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The entrepreneurial orientation-performance linkage in high-technology firms: An international comparative study
The study of firm-level or corporate entrepreneurship (CE) has created an interest in the posture of the firm to act entrepreneurial, leading some researchers to develop the entrepreneurial orientation (EO) construct, the dimensions of which are firm-level risk taking, proactiveness, and innovativeness (Miller & Friesen, 1982). Lumpkin and Dess (1996) subsequently expanded the construct to include competitive aggressiveness and autonomy. The results of empirical research on various antecedents and moderators to the EO-performance linkage have been mixed and a myriad of taxonomic and modeling approaches has not served to facilitate a CE paradigm. ^ From the strategy literature, entrepreneurship scholars have borrowed the focus on alignment or fit between the organization and its environment and have introduced structural contingency and configuration frameworks to the EO modeling process. ^ The relatively limited international research in EO includes primarily single-country studies, with some cross-cultural research based on Hoftsede's (1980) dimensions. The majority of these studies have involved samples of small and medium-size, established firms across multiple manufacturing industries. ^ Based on the Miller and Friesen (1982) and Lumpkin and Dess (1996) models, this study explores the intersection of three domains—entrepreneurship, strategy and comparative international research. A contingency approach is used to explore the impact of various combinations of EO, environmental forces and organizational factors on the performance of small and medium-sized firms in a single high-tech industry, systems integration, in the US and Germany. Challenging the strength of the EO-Performance linkage, the study looks as well at strategic process, organicity, national environment and turbulent industry environment and their impact on performance Survey data from 94 US and German executives is analyzed using hierarchical multiple regression analysis. The results suggest that EO alone is not a significant determinant of firm performance, the latter being influenced significantly by country context and the interaction of a strong strategic process or an organic firm with a turbulent industry environment. The reliability of the dimensions within the EO construct for high-tech firms is questioned and the need to contextualize the construct with respect to turbulent industries and multi-national studies addressed. ^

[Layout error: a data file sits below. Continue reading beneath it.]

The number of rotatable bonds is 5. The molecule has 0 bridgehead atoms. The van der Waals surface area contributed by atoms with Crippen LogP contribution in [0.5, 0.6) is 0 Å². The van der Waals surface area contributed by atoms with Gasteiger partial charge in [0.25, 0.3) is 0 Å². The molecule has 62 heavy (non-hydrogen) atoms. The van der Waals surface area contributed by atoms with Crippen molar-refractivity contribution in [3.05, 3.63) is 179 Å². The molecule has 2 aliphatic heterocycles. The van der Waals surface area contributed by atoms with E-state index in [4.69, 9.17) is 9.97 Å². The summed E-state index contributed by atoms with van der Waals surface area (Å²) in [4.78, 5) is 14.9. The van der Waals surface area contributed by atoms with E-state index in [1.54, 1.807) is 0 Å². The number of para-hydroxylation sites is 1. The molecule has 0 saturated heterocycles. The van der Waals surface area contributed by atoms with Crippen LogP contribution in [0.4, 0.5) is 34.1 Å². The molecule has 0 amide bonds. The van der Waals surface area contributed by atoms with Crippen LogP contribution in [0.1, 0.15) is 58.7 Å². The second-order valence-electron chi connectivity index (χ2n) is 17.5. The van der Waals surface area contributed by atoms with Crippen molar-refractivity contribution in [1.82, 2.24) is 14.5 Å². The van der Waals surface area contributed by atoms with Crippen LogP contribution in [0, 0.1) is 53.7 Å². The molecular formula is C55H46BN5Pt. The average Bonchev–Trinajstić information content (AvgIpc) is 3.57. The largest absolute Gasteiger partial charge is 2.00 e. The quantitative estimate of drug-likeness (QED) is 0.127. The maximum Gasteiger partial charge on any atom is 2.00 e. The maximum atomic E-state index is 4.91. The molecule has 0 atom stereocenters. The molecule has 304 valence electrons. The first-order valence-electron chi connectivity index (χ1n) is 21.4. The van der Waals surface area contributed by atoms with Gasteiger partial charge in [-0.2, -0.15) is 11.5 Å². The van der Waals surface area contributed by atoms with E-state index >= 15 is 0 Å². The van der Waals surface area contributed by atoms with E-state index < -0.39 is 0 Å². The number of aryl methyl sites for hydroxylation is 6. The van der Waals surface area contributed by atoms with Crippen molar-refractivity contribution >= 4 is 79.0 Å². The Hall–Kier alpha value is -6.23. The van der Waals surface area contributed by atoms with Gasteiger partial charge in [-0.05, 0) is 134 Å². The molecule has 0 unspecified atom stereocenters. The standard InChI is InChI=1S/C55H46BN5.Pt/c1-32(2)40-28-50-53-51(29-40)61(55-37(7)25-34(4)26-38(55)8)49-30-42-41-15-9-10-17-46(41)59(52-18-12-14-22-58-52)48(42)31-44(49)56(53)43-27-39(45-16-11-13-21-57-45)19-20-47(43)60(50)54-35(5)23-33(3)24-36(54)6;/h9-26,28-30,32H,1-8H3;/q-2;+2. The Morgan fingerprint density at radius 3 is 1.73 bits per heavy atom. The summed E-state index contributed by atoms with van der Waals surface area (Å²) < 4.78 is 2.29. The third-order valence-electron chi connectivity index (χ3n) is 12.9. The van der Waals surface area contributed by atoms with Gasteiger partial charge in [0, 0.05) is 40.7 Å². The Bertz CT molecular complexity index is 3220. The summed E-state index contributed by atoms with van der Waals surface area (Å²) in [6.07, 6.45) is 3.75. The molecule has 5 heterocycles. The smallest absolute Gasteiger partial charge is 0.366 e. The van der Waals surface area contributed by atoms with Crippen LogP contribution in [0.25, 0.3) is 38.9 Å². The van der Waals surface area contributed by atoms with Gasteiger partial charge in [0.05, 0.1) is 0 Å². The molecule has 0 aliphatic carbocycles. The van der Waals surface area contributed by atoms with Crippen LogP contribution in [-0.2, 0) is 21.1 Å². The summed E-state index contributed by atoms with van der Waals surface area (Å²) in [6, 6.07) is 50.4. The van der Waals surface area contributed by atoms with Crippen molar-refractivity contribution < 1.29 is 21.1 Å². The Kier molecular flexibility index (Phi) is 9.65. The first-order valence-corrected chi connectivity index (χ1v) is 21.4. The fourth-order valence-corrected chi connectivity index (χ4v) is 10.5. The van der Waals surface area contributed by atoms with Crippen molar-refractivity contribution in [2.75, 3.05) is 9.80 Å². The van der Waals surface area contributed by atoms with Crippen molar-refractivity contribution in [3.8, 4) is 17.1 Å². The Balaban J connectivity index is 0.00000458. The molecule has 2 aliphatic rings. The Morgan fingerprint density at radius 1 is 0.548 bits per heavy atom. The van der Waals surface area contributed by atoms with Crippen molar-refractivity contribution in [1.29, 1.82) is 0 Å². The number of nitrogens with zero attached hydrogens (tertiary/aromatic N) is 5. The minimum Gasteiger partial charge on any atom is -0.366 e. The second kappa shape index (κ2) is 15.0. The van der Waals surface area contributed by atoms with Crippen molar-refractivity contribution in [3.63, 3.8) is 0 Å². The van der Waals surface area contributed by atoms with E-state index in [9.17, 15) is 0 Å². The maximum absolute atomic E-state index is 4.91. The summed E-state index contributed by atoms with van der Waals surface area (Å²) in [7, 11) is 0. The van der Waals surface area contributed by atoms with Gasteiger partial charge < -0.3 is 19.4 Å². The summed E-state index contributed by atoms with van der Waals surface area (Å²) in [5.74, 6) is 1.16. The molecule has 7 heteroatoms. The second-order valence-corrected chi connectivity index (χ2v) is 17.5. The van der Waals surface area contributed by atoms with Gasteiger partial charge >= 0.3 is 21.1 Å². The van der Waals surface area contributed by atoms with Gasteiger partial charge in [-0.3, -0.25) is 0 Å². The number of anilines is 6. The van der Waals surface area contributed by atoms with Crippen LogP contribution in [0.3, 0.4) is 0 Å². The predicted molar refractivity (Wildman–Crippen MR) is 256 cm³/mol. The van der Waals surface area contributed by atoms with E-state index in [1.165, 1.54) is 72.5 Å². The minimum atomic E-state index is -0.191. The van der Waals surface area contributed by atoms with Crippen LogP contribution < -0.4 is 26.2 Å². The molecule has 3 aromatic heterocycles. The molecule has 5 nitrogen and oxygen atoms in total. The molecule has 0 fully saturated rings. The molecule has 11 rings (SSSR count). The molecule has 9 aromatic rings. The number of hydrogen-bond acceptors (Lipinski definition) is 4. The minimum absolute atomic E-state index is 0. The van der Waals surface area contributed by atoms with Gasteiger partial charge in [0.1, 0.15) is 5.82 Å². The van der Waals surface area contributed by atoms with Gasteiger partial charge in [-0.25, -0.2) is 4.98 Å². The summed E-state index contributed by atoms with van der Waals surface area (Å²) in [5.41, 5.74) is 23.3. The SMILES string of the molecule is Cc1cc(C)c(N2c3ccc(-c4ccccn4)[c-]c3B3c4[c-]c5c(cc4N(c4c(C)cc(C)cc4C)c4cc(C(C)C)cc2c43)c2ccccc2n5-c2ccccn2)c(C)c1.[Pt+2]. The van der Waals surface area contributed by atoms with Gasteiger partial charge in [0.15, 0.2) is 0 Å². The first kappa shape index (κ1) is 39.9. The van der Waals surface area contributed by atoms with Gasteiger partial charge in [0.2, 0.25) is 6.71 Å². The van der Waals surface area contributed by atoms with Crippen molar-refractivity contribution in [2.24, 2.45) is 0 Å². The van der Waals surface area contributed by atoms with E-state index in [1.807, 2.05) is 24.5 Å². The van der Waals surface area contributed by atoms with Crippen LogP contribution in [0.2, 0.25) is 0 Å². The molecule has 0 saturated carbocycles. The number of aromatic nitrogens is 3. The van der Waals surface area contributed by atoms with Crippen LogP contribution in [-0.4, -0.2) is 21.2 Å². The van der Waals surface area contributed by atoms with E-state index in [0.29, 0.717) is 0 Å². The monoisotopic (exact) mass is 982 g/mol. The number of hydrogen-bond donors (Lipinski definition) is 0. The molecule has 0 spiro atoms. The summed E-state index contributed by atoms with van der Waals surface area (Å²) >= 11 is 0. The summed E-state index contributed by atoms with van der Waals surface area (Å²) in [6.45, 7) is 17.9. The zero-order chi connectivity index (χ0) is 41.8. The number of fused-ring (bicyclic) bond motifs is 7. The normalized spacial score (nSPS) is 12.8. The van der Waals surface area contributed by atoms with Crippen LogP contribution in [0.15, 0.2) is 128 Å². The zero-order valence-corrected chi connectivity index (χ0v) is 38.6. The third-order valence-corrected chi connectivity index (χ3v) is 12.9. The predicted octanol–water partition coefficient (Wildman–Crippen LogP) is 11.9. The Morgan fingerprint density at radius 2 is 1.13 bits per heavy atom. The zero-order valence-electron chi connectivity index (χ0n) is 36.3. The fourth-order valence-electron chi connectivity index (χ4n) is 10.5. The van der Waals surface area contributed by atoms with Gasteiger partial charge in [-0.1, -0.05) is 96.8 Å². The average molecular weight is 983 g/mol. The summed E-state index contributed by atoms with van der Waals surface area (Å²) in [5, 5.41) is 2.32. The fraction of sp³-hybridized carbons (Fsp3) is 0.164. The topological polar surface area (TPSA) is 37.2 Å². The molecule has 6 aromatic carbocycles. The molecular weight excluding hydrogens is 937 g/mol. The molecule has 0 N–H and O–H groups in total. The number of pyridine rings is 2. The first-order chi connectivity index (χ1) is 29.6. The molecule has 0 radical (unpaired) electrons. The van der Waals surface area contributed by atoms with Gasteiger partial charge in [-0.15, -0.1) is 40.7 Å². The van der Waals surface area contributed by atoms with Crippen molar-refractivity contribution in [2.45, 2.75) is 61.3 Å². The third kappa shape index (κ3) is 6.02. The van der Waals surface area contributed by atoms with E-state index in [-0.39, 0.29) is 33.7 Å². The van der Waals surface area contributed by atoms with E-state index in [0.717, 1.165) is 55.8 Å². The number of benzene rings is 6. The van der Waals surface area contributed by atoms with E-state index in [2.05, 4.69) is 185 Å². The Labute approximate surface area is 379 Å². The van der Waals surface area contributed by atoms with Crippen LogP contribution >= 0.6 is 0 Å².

Business Administration, Management
Jann-Marie Halvorsen Culhane,
"The entrepreneurial orientation-performance linkage in high-technology firms: An international comparative study"
(January 1, 2003).
Electronic Doctoral Dissertations for UMass Amherst.